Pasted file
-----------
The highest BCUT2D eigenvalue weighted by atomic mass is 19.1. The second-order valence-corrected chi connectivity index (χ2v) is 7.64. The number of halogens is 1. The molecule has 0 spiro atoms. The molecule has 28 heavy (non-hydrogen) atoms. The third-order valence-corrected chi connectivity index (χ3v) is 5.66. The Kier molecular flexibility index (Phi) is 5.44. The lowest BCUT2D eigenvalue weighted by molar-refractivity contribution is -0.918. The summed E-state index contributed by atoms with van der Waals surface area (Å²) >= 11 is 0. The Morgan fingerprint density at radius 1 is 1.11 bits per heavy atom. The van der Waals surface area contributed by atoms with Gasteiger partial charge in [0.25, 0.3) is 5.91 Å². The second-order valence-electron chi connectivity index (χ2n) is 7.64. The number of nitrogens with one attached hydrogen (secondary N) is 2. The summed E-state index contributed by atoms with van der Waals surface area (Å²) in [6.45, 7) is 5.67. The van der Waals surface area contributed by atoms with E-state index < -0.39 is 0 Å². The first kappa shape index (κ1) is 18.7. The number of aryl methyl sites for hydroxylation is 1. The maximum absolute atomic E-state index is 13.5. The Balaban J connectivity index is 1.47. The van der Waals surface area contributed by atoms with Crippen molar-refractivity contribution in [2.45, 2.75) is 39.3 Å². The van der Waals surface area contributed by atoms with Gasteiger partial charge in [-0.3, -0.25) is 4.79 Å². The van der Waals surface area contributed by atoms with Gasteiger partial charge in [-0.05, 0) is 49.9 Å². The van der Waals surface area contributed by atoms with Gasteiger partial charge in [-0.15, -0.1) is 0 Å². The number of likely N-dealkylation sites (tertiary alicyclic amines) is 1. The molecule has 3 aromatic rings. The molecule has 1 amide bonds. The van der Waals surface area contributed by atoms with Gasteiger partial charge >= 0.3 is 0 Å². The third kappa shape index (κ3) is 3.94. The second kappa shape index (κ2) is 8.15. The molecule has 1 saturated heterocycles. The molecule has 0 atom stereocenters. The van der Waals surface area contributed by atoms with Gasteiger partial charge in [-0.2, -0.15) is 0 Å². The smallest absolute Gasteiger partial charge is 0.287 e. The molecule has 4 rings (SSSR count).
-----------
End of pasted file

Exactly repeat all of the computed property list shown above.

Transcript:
The highest BCUT2D eigenvalue weighted by atomic mass is 19.1. The second-order valence-corrected chi connectivity index (χ2v) is 7.64. The number of halogens is 1. The molecule has 0 spiro atoms. The molecule has 28 heavy (non-hydrogen) atoms. The third-order valence-corrected chi connectivity index (χ3v) is 5.66. The Kier molecular flexibility index (Phi) is 5.44. The lowest BCUT2D eigenvalue weighted by molar-refractivity contribution is -0.918. The summed E-state index contributed by atoms with van der Waals surface area (Å²) >= 11 is 0. The Morgan fingerprint density at radius 1 is 1.11 bits per heavy atom. The van der Waals surface area contributed by atoms with Gasteiger partial charge in [0.25, 0.3) is 5.91 Å². The second-order valence-electron chi connectivity index (χ2n) is 7.64. The number of nitrogens with one attached hydrogen (secondary N) is 2. The summed E-state index contributed by atoms with van der Waals surface area (Å²) in [6.45, 7) is 5.67. The van der Waals surface area contributed by atoms with E-state index < -0.39 is 0 Å². The first kappa shape index (κ1) is 18.7. The number of aryl methyl sites for hydroxylation is 1. The maximum absolute atomic E-state index is 13.5. The Balaban J connectivity index is 1.47. The van der Waals surface area contributed by atoms with Crippen molar-refractivity contribution in [2.45, 2.75) is 39.3 Å². The van der Waals surface area contributed by atoms with Gasteiger partial charge in [-0.3, -0.25) is 4.79 Å². The van der Waals surface area contributed by atoms with Gasteiger partial charge in [-0.05, 0) is 49.9 Å². The van der Waals surface area contributed by atoms with Gasteiger partial charge in [-0.15, -0.1) is 0 Å². The number of likely N-dealkylation sites (tertiary alicyclic amines) is 1. The molecule has 3 aromatic rings. The molecule has 1 amide bonds. The van der Waals surface area contributed by atoms with Gasteiger partial charge >= 0.3 is 0 Å². The third kappa shape index (κ3) is 3.94. The second kappa shape index (κ2) is 8.15. The molecule has 1 saturated heterocycles. The molecule has 0 atom stereocenters. The van der Waals surface area contributed by atoms with Gasteiger partial charge in [-0.2, -0.15) is 0 Å². The smallest absolute Gasteiger partial charge is 0.287 e. The molecule has 4 rings (SSSR count).